Mashat: Digitization has become a fundamental part of the development strategy across countries and International Financial Institutions
300 million Africans live 50 km from fiber optic cables, and hence lack internet services
Egypt is progressing towards achieving digital transformation as the Ministry of International Cooperation enhances partnerships between the private sector and development partners to support investments in the field of digitization
Rania Mashat, Minister of International Cooperation, stressed that the Covid-19 pandemic has crystallized the importance of digitization as the driving force behind infrastructure development across a wide array of sectors; such as education, transportation, and industry. Mashat added that digitization is no longer just an option and that immense investments in digital infrastructure have become critical to facilitate the transition of countries towards a digital economy. Consequently, many international financial institutions are reformulating their strategies for the next five years with digitization as their main priority.
This came during the virtual participation of the Minister of International Cooperation in the 2021 African Caucus Meeting of the Governors of the World Bank Group (WBG) and the International Monetary Fund (IMF), hosted by Burundi, and that lasts from 3 to 5 August under the title “Digitalization for Inclusive Recovery and Sustainable Growth”, with the participation of many state ministers and governors of African countries at the International Monetary Fund (IMF) and the World Bank Group (WBG). The session has taken place with the participation of Dr. Vera Songwe, Executive Secretary of the United Nations Economic Commission for Africa (ECA), and Ruud de Mooij, Division Chief of the Tax Policy Division. The session discussed the means to stimulate public and private investments and blended finance to enhance digital infrastructure.
The Minister of International Cooperation added that the success of development efforts at the present time has become contingent on the magnitude of investments dedicated for developing digital infrastructure. Mashat highlighted the major challenges facing the African continent, chiefly the need for regulating digital transformation and channeling more investments to mobilize necessary resources.
Another challenge is that nearly 300 million citizens in Africa live more than 50 kilometers from optical fiber or broadband cable connection, and therefore lack high-speed Internet services, which jeopardizes digital transformation in Africa.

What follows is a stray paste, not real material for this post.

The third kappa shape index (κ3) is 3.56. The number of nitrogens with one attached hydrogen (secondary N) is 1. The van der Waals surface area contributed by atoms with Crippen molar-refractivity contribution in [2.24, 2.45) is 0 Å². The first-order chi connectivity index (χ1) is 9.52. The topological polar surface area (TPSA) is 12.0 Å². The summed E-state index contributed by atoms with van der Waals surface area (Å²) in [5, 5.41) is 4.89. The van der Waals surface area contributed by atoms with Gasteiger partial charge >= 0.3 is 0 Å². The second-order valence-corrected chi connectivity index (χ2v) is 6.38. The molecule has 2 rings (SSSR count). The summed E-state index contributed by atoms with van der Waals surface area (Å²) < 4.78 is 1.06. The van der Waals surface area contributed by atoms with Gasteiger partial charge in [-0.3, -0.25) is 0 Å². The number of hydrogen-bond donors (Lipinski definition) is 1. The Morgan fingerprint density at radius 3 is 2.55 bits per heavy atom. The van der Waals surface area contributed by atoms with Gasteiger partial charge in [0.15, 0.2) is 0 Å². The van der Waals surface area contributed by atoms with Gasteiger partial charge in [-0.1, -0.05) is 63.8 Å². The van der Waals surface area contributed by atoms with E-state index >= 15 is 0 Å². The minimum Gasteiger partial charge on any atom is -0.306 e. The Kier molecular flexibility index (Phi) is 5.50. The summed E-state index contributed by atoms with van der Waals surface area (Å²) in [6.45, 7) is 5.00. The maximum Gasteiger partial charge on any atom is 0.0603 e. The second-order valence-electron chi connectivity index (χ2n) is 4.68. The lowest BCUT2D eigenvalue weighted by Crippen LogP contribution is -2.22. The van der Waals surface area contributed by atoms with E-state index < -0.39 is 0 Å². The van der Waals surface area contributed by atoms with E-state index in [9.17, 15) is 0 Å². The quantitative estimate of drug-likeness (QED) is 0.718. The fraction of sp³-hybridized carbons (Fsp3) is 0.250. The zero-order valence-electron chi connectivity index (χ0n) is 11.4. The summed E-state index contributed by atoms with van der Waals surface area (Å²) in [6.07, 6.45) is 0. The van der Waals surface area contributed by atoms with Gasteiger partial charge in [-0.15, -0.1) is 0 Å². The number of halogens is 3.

Mashat stressed that what hampers the strategy of digital transformation in Africa is creating an investment-friendly environment; providing financing to bridge the gap in the digital infrastructure; and facilitating electronic services and access to the Internet for all citizens without discrimination and at reasonable prices. This stresses the need to encourage the private sector to invest in developing digital infrastructure in the African continent.
The Minister of International Cooperation highlighted national efforts made in Egypt to achieve digital transformation, as the state implements a plan to build a digital Egypt through a comprehensive vision, develop a flexible and secure digital infrastructure, and establish legislative and regulatory frameworks that support digital transformation. She further added that the plan aims to equip government buildings with fiber optic connections to link about 32,000 government buildings together and enhance digital services for the people.
Mashat stressed that Egypt has an opportunity to lead the regional digital transformation efforts since the country is the place for the growth of emerging companies, as it ranked second in terms of the volume of investments in emerging companies during the past year, with investments amounting to $190 million.
Mashat touched on the efforts of the Ministry of International Cooperation to stimulate partnerships between the private sector and development partners to promote digitization through the principles of economic diplomacy, where a Multi-stakeholder Platform (MSP) was held this year on microfinance titled “MSMEs: The Power of Small”, with the participation of I-Score and e-finance companies and representatives of development partners to discuss the aforementioned frameworks.
It is worth noting that the topic of this year's discussion hinges on three axes: providing resources for digital infrastructure, enhancing Africa's ability to benefit from digitization, and mitigating the risks of cryptocurrencies to ensure the integrity of financial systems.